Those in search of satisfying suspense and mystery will find it in “The Informer.” Just as importantly, they will find a portrait of a society at loose ends, and people who longer feel in control of their own lives….Once again, Craig Nova proves that his writing can be just as moving, just as entertaining and insightful, as that of the finest writers in anyone’s literary canon. “The Informer” is a timely and haunting political thriller.
Similar to what is happening across our country, Nova takes what happened in Berlin, starting in 1930, and brings to life a cast of characters–some honest and wanting nothing more than to be loved, others violent and distrustful while all are affected by the Weimar Republic. There’s a certain mood that runs through this novel–a noir-like mood shaped by notable writing, bringing the reader into a dangerous place….
Many years ago, I reviewed Craig Nova’s The Good Son for The New York Times Book Review, which led to a correspondence, and our friendship, which continues to this day. I wrote that the novel “has characters of great, outward bravery and of heartbreaking inner need”; I said that his characters were “as vivid with suffering and with spirit as recurring dreams.” Well, that hasn’t changed, but I might have also noticed—as I do now—that Nova’s characters are not easy to like; yet, in novel after novel, he made the most unlikely characters sympathetic—and, especially lately, he’s often put them on a collision course. Maybe this first and most forcefully got my attention in Tornado Alley but it continues.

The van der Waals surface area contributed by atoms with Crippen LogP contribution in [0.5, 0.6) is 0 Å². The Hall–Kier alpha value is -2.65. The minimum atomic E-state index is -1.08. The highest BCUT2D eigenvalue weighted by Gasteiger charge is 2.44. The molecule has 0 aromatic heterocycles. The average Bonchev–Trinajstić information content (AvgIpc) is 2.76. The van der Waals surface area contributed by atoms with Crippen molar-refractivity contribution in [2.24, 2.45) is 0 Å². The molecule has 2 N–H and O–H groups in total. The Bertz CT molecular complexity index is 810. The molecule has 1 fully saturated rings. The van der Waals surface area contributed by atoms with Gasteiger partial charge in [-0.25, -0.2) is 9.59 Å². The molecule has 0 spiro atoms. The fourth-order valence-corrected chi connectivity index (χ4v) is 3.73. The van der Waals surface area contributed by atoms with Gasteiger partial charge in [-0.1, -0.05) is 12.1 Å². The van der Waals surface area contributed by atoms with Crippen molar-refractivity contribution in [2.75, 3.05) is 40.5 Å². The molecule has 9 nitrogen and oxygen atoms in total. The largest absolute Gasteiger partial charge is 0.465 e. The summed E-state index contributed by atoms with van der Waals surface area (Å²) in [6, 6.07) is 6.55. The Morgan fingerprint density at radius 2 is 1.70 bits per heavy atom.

Continue reading the full interview at The Daily Beast and then take John Irving’s advice to read The Informer
Philip Marchand, who writes the Open Book column for Canada’s National Post, reviewed The Informer this week. He writes:
If you want to construct a moody, noir thriller, you can hardly pick a better setting than Berlin in the year 1930. Violence, corruption, decadence, footfalls heard in the night on deserted city streets — it’s all there in The Informer, by veteran American novelist Craig Nova, a tale of sex, murder and politics in the last years of the Weimar Republic. His Berlin is a city where political parties have their own armies, and Socialists, Communists and Nazis battle on the street — as much for adrenalin release, on the part of the male participants, as for political principles.
Hailed by John Irving as “a dark but fantastic novel…” and called a “fine novel” that “smoothly combines crime and politics” by Publishers Weekly, Craig Nova’s 12th novel, The Informer, is available now. Set in 1930s Berlin, this taut literary thriller masterfully captures the menace and malice of pre-war Berlin through the eyes of characters dealing with forces far beyond their control.